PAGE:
The softening labor market is taking its toll on the Remodeling Market Index (RMI), which slipped two points to 45 for Q2 2012, according to the National Association of Home Builders (NAHB). This downward adjustment comes after the RMI reached 48 twice in 2011, the highest reading since 2006.

The RMI is based on a quarterly survey of NAHB remodelers that asks them to rate current remodeling activity along with indicators of future activity, i.e., calls for bids. An RMI below 50 indicates that more remodelers report market activity is lower (compared to the prior quarter) than those who report higher market activity.

In Q2 2012, the RMI component measuring current market conditions dropped to 46 from 49 in the previous quarter. The RMI component measuring future indicators of remodeling business remained unchanged at 44.

According to David Crowe, chief economist for the NAHB, the overall index dropped a couple of points from the Q1 2012 to Q2 2012 and the first quarter was down one point from a recent peak. “What I take from this is there was a rush in late 2011 an early 2012 from a lot of pent up demand for remodeling and that rush has worn off,” he explains. “We’re still in reasonably good shape and [the index] is still relatively high. I think we’ll still see some decent numbers in remodeling. We just had a little bit of a pause from the exuberance of the last two quarters.”

Looking Ahead to 2013

Unfortunately, all indicators of current market conditions fell: major additions and alterations to 42 (from 44), minor additions and alterations to 47 (from 52) and maintenance and repairs to 50 (from 51).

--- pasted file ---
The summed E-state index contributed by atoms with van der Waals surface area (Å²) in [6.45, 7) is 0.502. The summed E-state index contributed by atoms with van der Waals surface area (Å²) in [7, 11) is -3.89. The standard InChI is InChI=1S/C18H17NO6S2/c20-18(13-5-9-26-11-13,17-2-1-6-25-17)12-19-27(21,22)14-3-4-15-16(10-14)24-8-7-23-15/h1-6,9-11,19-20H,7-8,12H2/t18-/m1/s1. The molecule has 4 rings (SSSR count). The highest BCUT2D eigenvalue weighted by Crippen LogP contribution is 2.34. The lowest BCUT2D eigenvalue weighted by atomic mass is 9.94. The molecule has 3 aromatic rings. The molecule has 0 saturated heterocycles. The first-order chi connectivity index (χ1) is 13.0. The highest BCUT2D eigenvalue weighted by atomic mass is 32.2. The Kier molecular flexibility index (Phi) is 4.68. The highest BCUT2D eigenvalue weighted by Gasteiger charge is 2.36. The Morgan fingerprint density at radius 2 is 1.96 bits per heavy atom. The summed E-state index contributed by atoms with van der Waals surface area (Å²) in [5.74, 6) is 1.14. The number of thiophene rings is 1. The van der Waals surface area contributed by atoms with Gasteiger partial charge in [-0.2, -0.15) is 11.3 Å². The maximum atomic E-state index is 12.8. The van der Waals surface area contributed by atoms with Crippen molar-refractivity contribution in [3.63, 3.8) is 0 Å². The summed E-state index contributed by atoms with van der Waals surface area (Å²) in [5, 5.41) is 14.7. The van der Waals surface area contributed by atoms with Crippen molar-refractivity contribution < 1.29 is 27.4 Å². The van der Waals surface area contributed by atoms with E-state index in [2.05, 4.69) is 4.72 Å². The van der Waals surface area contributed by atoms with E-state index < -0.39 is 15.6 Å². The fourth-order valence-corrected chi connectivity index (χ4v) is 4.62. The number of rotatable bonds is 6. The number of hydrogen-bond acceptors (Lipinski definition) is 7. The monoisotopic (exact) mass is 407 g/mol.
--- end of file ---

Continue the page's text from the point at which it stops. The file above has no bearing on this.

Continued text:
However, while current market indicators are on the skids, remodelers still have reason to be cautiously optimistic regarding the future: among the detailed RMI components, two important indicators of future activity increased in the second quarter: backlog of jobs was up three points to 46 and amount of work committed for the next three months was up a point to 43. 

Crowe advises remodelers to be cautious about the future. “We know there’s a lot of stumbling blocks left in the housing market,” he says. “The overall housing market will still depend heavily on economic growth and I think we will grow out of it.” He added that we are likely to continue to see some modest increases in remodeling activity as well as the overall housing market but it does have the potential “for something to derail it like the European situation, a fiscal cliff, or just general malaise in the overall economy." —Mark A. Newman, Senior Editor, REMODELING.

ABOUT THE RMI: The RMI is based on a quarterly survey of professional remodelers, whose answers to a series of questions were assigned numerical values to calculate two separate indexes. The first index gauges current market conditions and is based on remodelers' reports of major and minor additions and alterations, plus maintenance work and repairs, on both owner- and renter-occupied dwellings. The second index summarizes indicators of future remodeling activity and is based on remodelers' responses to questions about  calls for bids, amount of work committed for the next three months, job backlogs, and appointments for proposals.